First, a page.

Russian President Vladimir Putin said Wednesday he'll seek re-election in March 2018, and opinion polls indicate he would comfortably win, setting the stage for him to extend his dominance of Russia's political landscape into a third decade.
"I will put forward my candidacy for the post of president of the Russian Federation," Putin told an audience of workers at a car-making factory in the Volga city of Nizhny Novgorod.
Putin, 65, first became president in 2000. Because of laws limiting presidents to two consecutive terms, he ceded the presidency to Dmitry Medvedev from 2008-12, but effectively retained overall power while serving as prime minister during those four years.
During Medvedev's time as the titular leader, subsequent presidential terms were lengthened from four to six years, meaning the next term would see Putin through until 2024.
Television host Ksenia Sobchak has officially registered for next year's election, although her candidacy has been dismissed as giving the illusion of competition.
Sobchak said on Wednesday that Putin would probably win "as always," but that she still planned to run to represent people who wanted change.
Otherwise, Communist leader Gennady Zyuganov, 73, and nationalist firebrand Vladimir Zhirinovsky, 71, are likely to run. They are broadly supportive of the Kremlin's policies and have repeatedly run for president, behaviour critics say is a ruse to create the illusion of genuine political choice.
Popular opposition figure and Putin critic Alexei Navalny has held anti-corruption rallies across the country and is popular with many young Russians. The 41-year-old would like to run in the election, but he has been ruled ineligible by the country's Central Election Commission due to past criminal charges that Kremlin critics have suggested have been trumped up.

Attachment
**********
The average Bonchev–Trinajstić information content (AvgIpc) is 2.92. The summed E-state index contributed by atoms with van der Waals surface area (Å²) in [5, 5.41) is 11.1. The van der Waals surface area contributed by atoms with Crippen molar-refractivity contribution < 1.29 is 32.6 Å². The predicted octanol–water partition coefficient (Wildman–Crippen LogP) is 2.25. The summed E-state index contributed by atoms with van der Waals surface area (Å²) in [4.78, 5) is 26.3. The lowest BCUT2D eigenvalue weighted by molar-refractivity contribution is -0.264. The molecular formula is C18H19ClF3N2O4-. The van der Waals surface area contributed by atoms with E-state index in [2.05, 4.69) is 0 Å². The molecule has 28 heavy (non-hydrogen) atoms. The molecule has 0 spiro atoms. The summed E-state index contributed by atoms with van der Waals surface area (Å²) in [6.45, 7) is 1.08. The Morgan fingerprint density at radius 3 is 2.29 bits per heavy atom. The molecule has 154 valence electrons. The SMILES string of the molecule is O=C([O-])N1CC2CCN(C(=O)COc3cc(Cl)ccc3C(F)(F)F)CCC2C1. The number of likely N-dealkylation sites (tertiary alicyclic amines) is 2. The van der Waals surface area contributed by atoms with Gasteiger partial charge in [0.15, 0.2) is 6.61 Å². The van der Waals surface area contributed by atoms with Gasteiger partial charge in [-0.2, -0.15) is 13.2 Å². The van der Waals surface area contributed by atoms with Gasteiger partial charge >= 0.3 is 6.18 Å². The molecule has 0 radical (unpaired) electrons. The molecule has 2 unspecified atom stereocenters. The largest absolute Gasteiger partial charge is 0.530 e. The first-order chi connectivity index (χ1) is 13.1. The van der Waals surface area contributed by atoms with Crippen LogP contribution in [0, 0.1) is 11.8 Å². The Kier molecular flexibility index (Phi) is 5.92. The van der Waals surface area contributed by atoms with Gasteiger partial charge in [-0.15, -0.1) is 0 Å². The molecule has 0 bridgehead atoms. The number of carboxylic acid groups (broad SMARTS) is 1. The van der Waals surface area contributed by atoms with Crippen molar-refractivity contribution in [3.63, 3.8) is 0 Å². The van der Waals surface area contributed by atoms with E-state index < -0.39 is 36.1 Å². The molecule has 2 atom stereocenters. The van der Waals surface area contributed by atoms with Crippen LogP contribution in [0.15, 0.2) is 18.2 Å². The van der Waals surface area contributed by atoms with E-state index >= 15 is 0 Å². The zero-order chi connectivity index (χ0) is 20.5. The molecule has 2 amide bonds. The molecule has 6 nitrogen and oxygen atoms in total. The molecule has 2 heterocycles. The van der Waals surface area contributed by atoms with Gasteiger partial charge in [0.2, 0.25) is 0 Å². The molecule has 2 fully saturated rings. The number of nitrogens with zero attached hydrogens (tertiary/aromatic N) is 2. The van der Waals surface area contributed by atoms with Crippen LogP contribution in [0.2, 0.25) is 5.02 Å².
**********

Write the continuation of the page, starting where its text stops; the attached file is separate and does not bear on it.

"He wants to be in power for 21 years," Navalny wrote on social media shortly after Putin declared his intentions on Wednesday. "To my mind, that's too long. I suggest we don't agree."
Putin successor open to question
Putin is lauded by allies as a father-of-the-nation figure who has restored national pride and expanded Moscow's global clout with interventions in Syria and Ukraine. His critics accuse him of overseeing a corrupt authoritarian system and illegally annexing Ukraine's Crimea, a move that has isolated Russia.
Putin draws much of his support from outside the two biggest cities — Moscow and St. Petersburg — where many credit him with raising their living standards despite an economic crisis Russia is only now recovering from. As well, he receives uncritical coverage from Russian state television.
While next year's election in March is devoid of real suspense about who will win, what follows is more unpredictable as attention will turn to what happens after Putin's final term — under the current constitution — ends.
There is no obvious successor, and many investors say the lack of a clear succession plan, and likely jockeying for position among Russian elites for dominance in the post-Putin era, is becoming the biggest political risk.
If re-elected next year, Putin would have to choose whether to leave Medvedev as prime minister or appoint someone else. That decision would trigger a round of intrigue over the succession, as the person who holds the prime minister's post is often viewed as the president's heir apparent.